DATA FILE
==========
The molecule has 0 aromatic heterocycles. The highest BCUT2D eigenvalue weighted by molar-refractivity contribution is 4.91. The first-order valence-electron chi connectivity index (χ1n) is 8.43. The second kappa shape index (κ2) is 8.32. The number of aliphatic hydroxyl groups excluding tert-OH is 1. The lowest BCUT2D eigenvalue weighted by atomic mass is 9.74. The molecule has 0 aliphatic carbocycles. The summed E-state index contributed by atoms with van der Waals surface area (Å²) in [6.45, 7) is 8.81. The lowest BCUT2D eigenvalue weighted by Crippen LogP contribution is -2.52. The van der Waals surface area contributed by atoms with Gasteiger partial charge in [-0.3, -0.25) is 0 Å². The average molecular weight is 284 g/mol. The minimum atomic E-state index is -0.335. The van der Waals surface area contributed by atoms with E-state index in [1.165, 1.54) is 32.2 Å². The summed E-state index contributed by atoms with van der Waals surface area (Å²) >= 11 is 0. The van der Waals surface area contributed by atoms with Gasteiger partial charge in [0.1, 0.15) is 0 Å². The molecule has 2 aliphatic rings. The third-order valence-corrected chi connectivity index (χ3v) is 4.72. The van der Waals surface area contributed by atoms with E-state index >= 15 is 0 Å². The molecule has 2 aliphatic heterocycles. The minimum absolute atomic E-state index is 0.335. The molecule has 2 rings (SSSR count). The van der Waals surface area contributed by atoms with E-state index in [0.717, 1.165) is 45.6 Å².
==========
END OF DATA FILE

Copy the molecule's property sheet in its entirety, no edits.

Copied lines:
The molecule has 0 aromatic heterocycles. The highest BCUT2D eigenvalue weighted by molar-refractivity contribution is 4.91. The first-order valence-electron chi connectivity index (χ1n) is 8.43. The second kappa shape index (κ2) is 8.32. The number of aliphatic hydroxyl groups excluding tert-OH is 1. The lowest BCUT2D eigenvalue weighted by atomic mass is 9.74. The molecule has 0 aliphatic carbocycles. The summed E-state index contributed by atoms with van der Waals surface area (Å²) in [6.45, 7) is 8.81. The lowest BCUT2D eigenvalue weighted by Crippen LogP contribution is -2.52. The van der Waals surface area contributed by atoms with Gasteiger partial charge in [-0.3, -0.25) is 0 Å². The average molecular weight is 284 g/mol. The minimum atomic E-state index is -0.335. The van der Waals surface area contributed by atoms with E-state index in [1.165, 1.54) is 32.2 Å². The summed E-state index contributed by atoms with van der Waals surface area (Å²) >= 11 is 0. The van der Waals surface area contributed by atoms with Gasteiger partial charge in [0.1, 0.15) is 0 Å². The molecule has 2 aliphatic rings. The third-order valence-corrected chi connectivity index (χ3v) is 4.72. The van der Waals surface area contributed by atoms with E-state index >= 15 is 0 Å². The molecule has 2 aliphatic heterocycles. The minimum absolute atomic E-state index is 0.335. The molecule has 2 rings (SSSR count). The van der Waals surface area contributed by atoms with E-state index in [0.717, 1.165) is 45.6 Å².